As discussed in the FAQ, this is a classic situation where one fixed benchmark, or even a combination of two fixed benchmarks, is not appropriate. In this case, a fixed 100% VTI benchmark is not applicable to prolonged (multiple-month) periods in which the hypothetical portfolio was invested in a money market fund with practically zero volatility.

A benchmark composed of VTI and a reference money market in fixed proportions in the entire evaluation period is better in that it attempts to match the overall risk of the hypothetical portfolio. For example, if over a five-year period the portfolio held VTI roughly two-thirds of the time and a money market one-third of the time, then a composite benchmark with such weights might be used. (Incidentally, this is similar to devising a proper benchmark for target date funds that consist of multiple types of assets, whose weights change over time.) However, this fixed dual-asset benchmark is also imperfect — at any given time, one part of that benchmark is not applicable to what the “binary” portfolio holds.

In the Alpholio™ approach, the benchmark would dynamically adapt to the holdings of the analyzed portfolio in each multiple-month sub-period. This is necessary for a true risk adjustment of the portfolio. Unfortunately, this would also result in little to no credit given for market timing.

Finally, the article only covers a five-year period starting right after the trough of the recent major downturn, i.e. a rebound portion of the market cycle. A longer period encompassing the entire cycle should have been used to assess market timing strategies.

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Easy to Be a Value Investor
analysis, mutual fund, value investing

A recent post on Barron’s reports on statements made by Bill Nygren at the Morningstar Investment Conference. Mr. Nygren, manager of Oakmark Fund (ticker OAKMX), claims that it is easier to be a value manager today than it was 20 to 30 years ago because:

  • The analysts his firm hires now are “definitely” smarter than those it was hiring when he started out
  • His firm’s investment horizon for a security is five to seven years, as opposed to, say, only a couple of quarters for other investors.

So, let’s see how this is reflected in the historical performance of the above fund. First, as indicated in the most recent SEC filing, the annual turnover rate of the fund was 27% during the most recent fiscal year (18% and 24% in the two prior years, respectively). For simplicity, let’s assume an average turnover rate of approximately 23% and that a different part of the portfolio is replaced each year. Then it would take a little over four years to replace all holdings. This implies that an average security persists for only about two years in the portfolio. Even if this is not entirely accurate due to simplifying assumptions, that period is a far cry from the much longer investment horizon mentioned above. So much for the buy-and-hold philosophy.

Second, the Alpholio™ analysis of the fund shows that in the past eight years, it practically generated no alpha for its shareholders, when fully adjusted for the ever-changing risk of its positions:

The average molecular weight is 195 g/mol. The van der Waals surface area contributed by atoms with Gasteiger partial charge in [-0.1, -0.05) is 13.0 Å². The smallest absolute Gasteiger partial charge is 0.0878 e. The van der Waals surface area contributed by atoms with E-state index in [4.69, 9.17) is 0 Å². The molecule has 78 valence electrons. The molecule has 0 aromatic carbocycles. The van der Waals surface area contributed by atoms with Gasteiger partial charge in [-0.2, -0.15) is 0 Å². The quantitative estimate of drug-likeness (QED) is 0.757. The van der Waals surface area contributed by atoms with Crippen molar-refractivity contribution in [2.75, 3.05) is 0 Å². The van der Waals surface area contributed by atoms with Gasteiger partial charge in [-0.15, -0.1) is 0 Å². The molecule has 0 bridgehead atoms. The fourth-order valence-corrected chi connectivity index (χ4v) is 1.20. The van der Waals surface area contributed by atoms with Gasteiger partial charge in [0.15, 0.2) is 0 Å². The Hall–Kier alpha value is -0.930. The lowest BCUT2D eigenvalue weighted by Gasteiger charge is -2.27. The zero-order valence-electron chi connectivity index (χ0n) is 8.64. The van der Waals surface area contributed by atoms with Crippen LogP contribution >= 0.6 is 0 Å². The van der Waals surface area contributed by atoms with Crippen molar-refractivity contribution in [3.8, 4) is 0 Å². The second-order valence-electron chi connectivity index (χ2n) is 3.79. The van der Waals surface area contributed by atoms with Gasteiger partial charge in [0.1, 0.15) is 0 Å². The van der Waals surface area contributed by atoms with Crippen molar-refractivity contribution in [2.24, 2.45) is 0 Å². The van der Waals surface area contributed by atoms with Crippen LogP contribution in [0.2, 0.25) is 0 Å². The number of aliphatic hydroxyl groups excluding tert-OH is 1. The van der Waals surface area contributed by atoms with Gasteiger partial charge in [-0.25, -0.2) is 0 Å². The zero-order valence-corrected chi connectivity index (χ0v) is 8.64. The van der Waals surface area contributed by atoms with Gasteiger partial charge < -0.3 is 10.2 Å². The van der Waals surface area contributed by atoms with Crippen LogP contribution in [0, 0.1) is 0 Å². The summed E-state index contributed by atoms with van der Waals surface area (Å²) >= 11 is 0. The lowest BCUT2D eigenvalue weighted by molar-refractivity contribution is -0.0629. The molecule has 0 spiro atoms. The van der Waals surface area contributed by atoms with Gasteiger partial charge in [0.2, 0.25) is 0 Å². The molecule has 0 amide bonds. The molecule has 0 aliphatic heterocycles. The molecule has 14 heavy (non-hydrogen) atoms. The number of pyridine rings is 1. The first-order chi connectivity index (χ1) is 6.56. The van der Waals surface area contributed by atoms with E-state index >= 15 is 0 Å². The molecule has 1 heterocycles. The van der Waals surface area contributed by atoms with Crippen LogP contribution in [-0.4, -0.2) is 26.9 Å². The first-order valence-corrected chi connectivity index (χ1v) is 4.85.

Cumulative RealAlpha™ for OAKMX

In other words, instead of investing in carefully-analyzed individual stocks, the fund would do a comparable job investing in a reference portfolio of exchange-traded products (ETPs). In addition, this reference portfolio would have a smaller volatility of returns. (Alpholio™ calculates such reference portfolios for all US mutual funds on an ongoing basis.)

Therefore, while it may be true that today’s analysts are smarter than those hired in the past, it is definitely not any easier to be a value investor with a self-proclaimed long-term horizon.


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How Much to Invest Abroad
asset allocation, correlation, foreign equity, portfolio

A recent article in the Wealth Management Report of The Wall Street Journal provides recommendations from industry experts on what portion of the portfolio an individual investor should invest in foreign securities. The expert opinions focus on equity, rather than bond or currency, allocation in the portfolio. Although the sample of just seven experts is small, statistics show that opinions do not vary a lot:

Statistic Value
Mean 27.5%
Median 30.0%
Standard Deviation 6.9%

So, is a foreign equity allocation in the high 20s percent points appropriate? It depends on whether this brings the benefit of high and uncorrelated returns to the rest of the portfolio. In his bestselling book, David Swensen recommends the following asset allocation as the starting point for individual customization:

Asset Class Policy Target
Domestic Equity 30%
Foreign Developed Equity 15%
Emerging Market Equity 5%
Real Estate 20%
U.S. Treasury Bonds 15%
U.S. Treasury Inflation-Protected Securities 15%

This implies an explicit foreign equity exposure of 20% of the total portfolio and about 28.6% of its equity portion (20% in a portfolio with 70% of “assets that promise equity-like returns”). Swensen also discusses currency exposure that stems from foreign investments:

“Fortunately, finance theorists conclude that some measure of foreign exchange exposure adds to portfolio diversification. Unless foreign currency positions constitute more than roughly one-quarter of portfolio assets, currency exposure serves to reduce the overall portfolio risk. Beyond a quarter of portfolio assets, the currency exposure constitutes a source of unwanted risk.”

Unfortunately, the diversification provided by foreign equities tends to fail when it is needed most. Since the most recent financial crisis, correlations between foreign and domestic equity returns shot up. Vanguard reports that from October 2007 through February 2009, that correlation was 0.93 for developed international markets and about 0.83 for emerging markets.